The Trust

There are several different trusts available to you and you can use them to accomplish distinct goals.  A trust is a vehicle for managing your assets while you are alive after you pass away or both.  One major advantage of most trusts is they avoid probate, saving your heirs time and money. 


A trust is a document that gives one person the right to hold and distribute property for the benefit of another person.  A trust requires a person who creates the trust by transferring their property into the trust (called a settlor), a person who manages the trust (called a trustee), and a person who benefits from the trust (called the beneficiary).  If there is only one trustee and one beneficiary, they cannot be the same person.  You can create a trust for any valid purpose including avoiding probate, saving money on taxes, or distributing funds over time.  You can use a trust to manage a specific asset or care for a specific person. Below is a non-exhaustive list of a few types of trusts:

• A Testamentary Trust is established in your will and takes effect only after you pass away and upon the completion of probate.

• A Living Trust is created and funded during your life.  It can be revocable or irrevocable.  Irrevocable (not able to change) trusts have special tax treatment and can be used for Medicaid planning.  A living trust, if fully funded, can be used to avoid probate after your death and may avoid the need for a conservatorship if you become legally disabled.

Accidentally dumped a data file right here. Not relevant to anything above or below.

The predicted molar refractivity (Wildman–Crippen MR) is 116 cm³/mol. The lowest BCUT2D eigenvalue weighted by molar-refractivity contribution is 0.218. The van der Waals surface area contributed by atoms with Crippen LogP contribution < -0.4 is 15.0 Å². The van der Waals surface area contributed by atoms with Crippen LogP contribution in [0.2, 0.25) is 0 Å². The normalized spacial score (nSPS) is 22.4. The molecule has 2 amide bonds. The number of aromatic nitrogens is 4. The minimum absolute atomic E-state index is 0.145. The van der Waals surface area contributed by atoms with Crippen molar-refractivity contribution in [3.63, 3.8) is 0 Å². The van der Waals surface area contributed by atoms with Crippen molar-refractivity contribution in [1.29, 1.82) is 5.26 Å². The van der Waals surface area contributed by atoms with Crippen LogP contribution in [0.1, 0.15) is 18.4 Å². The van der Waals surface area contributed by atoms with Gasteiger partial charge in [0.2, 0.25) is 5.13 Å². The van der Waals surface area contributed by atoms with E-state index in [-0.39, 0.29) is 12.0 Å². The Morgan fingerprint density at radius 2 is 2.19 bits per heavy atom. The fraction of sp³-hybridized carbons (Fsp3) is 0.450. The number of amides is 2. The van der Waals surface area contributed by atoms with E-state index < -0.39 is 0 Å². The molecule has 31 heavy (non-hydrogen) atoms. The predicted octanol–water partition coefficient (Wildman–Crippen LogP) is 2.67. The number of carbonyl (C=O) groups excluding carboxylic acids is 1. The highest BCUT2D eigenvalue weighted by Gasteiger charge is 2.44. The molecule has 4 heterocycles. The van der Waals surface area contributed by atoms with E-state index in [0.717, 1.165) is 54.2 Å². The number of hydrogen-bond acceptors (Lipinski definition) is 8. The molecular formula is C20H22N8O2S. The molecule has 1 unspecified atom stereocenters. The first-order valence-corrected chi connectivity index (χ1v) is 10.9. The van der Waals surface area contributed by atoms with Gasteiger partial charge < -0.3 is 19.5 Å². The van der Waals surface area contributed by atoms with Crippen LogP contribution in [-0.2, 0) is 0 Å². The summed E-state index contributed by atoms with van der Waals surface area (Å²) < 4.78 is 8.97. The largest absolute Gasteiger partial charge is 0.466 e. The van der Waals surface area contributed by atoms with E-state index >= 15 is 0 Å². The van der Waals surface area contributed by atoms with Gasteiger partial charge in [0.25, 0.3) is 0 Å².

• A Pet Trust is established for the care of a designated (named) pet upon your death.  You appoint or "designate" a person to care for your pet until that pet passes away.  The remainder of your assets will then be passed to the person you name to receive it.

• An Income Cap Trust is created so that the beneficiary can qualify for Medicaid for long-term care.

• A Life Insurance Trust is a way to keep the proceeds of your life insurance policy out of your taxable estate.  This type of trust must be set up as an irrevocable trust that names someone else as the trustee.

To see if a trust is a good tool for you and to discuss other estate planning goals, call NW Estate Law, LLC at (503) 445-2232 or email Lorrie Bentley to schedule a meeting with an attorney.  She can be reached at